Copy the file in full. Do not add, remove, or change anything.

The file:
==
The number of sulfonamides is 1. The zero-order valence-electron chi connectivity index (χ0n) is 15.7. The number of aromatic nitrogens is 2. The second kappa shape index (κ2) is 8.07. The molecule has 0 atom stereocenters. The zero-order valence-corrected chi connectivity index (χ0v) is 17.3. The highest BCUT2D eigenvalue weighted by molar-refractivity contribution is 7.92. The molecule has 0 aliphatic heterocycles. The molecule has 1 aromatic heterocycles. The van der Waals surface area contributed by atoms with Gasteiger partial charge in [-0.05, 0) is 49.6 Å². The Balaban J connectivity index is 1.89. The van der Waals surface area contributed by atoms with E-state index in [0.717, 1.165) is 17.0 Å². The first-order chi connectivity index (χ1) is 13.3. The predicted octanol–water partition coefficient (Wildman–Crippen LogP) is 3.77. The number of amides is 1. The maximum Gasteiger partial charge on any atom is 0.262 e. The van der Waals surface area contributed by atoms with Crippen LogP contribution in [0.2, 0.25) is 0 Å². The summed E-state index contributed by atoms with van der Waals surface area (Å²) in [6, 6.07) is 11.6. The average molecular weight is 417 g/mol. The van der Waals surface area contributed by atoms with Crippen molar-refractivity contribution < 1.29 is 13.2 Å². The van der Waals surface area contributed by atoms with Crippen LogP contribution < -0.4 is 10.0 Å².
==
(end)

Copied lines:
The number of sulfonamides is 1. The zero-order valence-electron chi connectivity index (χ0n) is 15.7. The number of aromatic nitrogens is 2. The second kappa shape index (κ2) is 8.07. The molecule has 0 atom stereocenters. The zero-order valence-corrected chi connectivity index (χ0v) is 17.3. The highest BCUT2D eigenvalue weighted by molar-refractivity contribution is 7.92. The molecule has 0 aliphatic heterocycles. The molecule has 1 aromatic heterocycles. The van der Waals surface area contributed by atoms with Gasteiger partial charge in [-0.05, 0) is 49.6 Å². The Balaban J connectivity index is 1.89. The van der Waals surface area contributed by atoms with E-state index in [0.717, 1.165) is 17.0 Å². The first-order chi connectivity index (χ1) is 13.3. The predicted octanol–water partition coefficient (Wildman–Crippen LogP) is 3.77. The number of amides is 1. The maximum Gasteiger partial charge on any atom is 0.262 e. The van der Waals surface area contributed by atoms with Crippen LogP contribution in [0.2, 0.25) is 0 Å². The summed E-state index contributed by atoms with van der Waals surface area (Å²) in [6, 6.07) is 11.6. The average molecular weight is 417 g/mol. The van der Waals surface area contributed by atoms with Crippen molar-refractivity contribution < 1.29 is 13.2 Å². The van der Waals surface area contributed by atoms with Crippen LogP contribution < -0.4 is 10.0 Å².